Stock Watcher, doesn't use UiBinder, which is a very attractive
feature to anyone new to GWT. Would be nice to have a chapter/tutorial
on building a small/medium sized UiBinder based app that doesn't use
MVP.

camerojo

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Sep 26, 2011, 5:49:09 PM9/26/11
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> I am personally happy with a strong gwt core, and that just keep getting
> better with each release.

I couldn't agree more Gal.

It is the bugs in the GWT core that I feel need to be strongly
prioritized. That is where any development resources that Google
assigns to GWT are most profitably deployed.

My worry is that I see those valuable resources being applied to new
high level architectural concepts which may or may not be useful to
users, while nasty reported bugs remain for months or even years in
the core functionality. A solid core is critical.

John

On Sep 26, 10:12 am, Gal Dolber <gal.dol...@gmail.com> wrote:
> I also agree, but I don't think google is responsable for improving the user
> framework on gwt.
> It is great that they put together uibinder, gwt-rpc, the editors framework
> and other goodies, but its your choice to use them or not.
>
> I am personally happy with a strong gwt core, and that just keep getting
> better with each release.
>

Felipe Martim Vieira

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Sep 26, 2011, 5:44:23 PM9/26/11
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Maybe you should have a look at this:

http://code.google.com/p/mvp4g/

I have never used it, but it looks like a great alternative to reduce
the amount of work.

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Rob

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Sep 27, 2011, 5:11:29 AM9/27/11
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Hi,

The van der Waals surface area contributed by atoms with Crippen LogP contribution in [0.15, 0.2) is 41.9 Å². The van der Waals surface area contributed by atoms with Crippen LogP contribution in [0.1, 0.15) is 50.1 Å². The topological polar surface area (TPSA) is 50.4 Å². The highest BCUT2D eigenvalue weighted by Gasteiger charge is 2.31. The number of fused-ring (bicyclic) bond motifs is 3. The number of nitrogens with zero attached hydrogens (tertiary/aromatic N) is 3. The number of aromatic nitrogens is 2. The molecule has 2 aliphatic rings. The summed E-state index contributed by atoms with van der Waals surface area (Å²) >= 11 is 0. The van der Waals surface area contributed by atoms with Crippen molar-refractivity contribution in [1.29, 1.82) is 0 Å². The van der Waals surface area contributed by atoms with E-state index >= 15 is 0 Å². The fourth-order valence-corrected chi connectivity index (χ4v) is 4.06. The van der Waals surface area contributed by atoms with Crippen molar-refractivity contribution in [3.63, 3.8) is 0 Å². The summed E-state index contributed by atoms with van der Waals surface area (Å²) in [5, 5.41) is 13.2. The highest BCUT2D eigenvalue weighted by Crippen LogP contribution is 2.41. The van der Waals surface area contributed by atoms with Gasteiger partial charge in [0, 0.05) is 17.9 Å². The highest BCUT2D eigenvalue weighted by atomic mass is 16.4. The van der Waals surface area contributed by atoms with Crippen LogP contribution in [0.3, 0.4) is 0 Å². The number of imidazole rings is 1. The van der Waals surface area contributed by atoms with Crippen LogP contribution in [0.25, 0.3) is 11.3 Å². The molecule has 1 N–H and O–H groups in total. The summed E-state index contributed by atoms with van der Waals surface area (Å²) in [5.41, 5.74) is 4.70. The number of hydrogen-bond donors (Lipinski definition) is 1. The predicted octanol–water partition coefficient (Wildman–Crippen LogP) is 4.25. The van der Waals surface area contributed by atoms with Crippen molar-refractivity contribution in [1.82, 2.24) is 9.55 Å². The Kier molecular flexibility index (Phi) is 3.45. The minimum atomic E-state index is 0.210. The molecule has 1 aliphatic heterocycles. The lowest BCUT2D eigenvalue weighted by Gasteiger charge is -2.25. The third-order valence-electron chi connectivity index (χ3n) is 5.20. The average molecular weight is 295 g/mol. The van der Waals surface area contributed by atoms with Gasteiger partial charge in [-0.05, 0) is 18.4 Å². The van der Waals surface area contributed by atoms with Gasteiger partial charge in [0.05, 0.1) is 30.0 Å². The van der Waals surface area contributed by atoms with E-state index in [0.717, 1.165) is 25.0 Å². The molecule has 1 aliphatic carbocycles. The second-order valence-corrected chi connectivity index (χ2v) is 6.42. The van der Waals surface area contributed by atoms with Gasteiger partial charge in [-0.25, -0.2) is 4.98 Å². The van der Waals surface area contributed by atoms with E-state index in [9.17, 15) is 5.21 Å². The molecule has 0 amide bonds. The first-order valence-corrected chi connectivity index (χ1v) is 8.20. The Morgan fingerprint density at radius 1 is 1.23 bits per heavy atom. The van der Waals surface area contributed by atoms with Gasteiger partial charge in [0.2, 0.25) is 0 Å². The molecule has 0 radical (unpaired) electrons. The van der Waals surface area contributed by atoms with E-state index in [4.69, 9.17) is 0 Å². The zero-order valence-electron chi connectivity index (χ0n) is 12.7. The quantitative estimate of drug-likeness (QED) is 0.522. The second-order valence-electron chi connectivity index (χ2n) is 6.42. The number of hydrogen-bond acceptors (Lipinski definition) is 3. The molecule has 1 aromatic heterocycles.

And gwt-platform:

-> http://code.google.com/p/gwt-platform/

Cheers
Rob

On Sep 27, 7:44 am, Felipe Martim Vieira <felipemar...@gmail.com>
wrote:
> Maybe you should have a look at this:
>
> http://code.google.com/p/mvp4g/
>
> I have never used it, but it looks like a great alternative to reduce
> the amount of work.
>
>
>
>
>
>
>
>
>
> On Mon, Sep 26, 2011 at 6:14 AM, Aidan O'Kelly <aida...@gmail.com> wrote:

jscheller

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Sep 27, 2011, 11:29:26 AM9/27/11
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On Sep 26, 2:49 pm, camerojo <jadcpub-goo...@yahoo.com.au> wrote:

> It is the bugs in the GWT core that I feel need to be strongly
> prioritized. That is where any development resources that Google
> assigns to GWT are most profitably deployed.
>
> My worry is that I see those valuable resources being applied to new
> high level architectural concepts which may or may not be useful to
> users, while nasty reported bugs remain for months or even years in
> the core functionality. A solid core is critical.

I'm don't want to seem unappreciative by adding to a discussion that
might be a little critical, but I couldn't agree more strongly with
what John said above. I've struggled to get excited about much of the
GWT functionality since 2.2 came out and I keep hoping the focus will